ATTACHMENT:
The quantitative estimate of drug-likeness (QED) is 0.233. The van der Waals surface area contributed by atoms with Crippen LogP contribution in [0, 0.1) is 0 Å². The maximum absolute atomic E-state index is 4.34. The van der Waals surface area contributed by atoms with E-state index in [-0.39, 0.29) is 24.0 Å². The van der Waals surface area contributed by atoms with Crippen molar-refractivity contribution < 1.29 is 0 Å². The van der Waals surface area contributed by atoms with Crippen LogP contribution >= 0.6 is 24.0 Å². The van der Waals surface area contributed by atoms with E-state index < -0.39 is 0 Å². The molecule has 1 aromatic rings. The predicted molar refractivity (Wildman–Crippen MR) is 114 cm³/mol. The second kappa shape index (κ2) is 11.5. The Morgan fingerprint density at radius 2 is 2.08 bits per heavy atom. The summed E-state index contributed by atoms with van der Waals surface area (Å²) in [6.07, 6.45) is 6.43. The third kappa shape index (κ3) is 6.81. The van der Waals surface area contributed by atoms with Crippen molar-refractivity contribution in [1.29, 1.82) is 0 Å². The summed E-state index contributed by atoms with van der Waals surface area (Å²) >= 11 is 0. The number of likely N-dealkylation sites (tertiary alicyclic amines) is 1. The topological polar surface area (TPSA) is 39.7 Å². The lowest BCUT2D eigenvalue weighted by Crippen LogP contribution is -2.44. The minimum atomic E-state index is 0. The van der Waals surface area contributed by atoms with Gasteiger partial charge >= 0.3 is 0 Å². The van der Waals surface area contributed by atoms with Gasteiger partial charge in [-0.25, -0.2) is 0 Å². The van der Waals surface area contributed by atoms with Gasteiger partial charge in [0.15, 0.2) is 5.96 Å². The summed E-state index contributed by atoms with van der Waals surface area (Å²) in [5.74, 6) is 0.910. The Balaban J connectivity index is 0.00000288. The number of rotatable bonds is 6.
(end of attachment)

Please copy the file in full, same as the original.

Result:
The quantitative estimate of drug-likeness (QED) is 0.233. The van der Waals surface area contributed by atoms with Crippen LogP contribution in [0, 0.1) is 0 Å². The maximum absolute atomic E-state index is 4.34. The van der Waals surface area contributed by atoms with E-state index in [-0.39, 0.29) is 24.0 Å². The van der Waals surface area contributed by atoms with Crippen molar-refractivity contribution < 1.29 is 0 Å². The van der Waals surface area contributed by atoms with Crippen LogP contribution >= 0.6 is 24.0 Å². The van der Waals surface area contributed by atoms with E-state index < -0.39 is 0 Å². The molecule has 1 aromatic rings. The predicted molar refractivity (Wildman–Crippen MR) is 114 cm³/mol. The second kappa shape index (κ2) is 11.5. The Morgan fingerprint density at radius 2 is 2.08 bits per heavy atom. The summed E-state index contributed by atoms with van der Waals surface area (Å²) in [6.07, 6.45) is 6.43. The third kappa shape index (κ3) is 6.81. The van der Waals surface area contributed by atoms with Crippen molar-refractivity contribution in [1.29, 1.82) is 0 Å². The summed E-state index contributed by atoms with van der Waals surface area (Å²) >= 11 is 0. The number of likely N-dealkylation sites (tertiary alicyclic amines) is 1. The topological polar surface area (TPSA) is 39.7 Å². The lowest BCUT2D eigenvalue weighted by Crippen LogP contribution is -2.44. The minimum atomic E-state index is 0. The van der Waals surface area contributed by atoms with Gasteiger partial charge >= 0.3 is 0 Å². The van der Waals surface area contributed by atoms with Gasteiger partial charge in [-0.25, -0.2) is 0 Å². The van der Waals surface area contributed by atoms with Gasteiger partial charge in [0.15, 0.2) is 5.96 Å². The summed E-state index contributed by atoms with van der Waals surface area (Å²) in [5.74, 6) is 0.910. The Balaban J connectivity index is 0.00000288. The number of rotatable bonds is 6.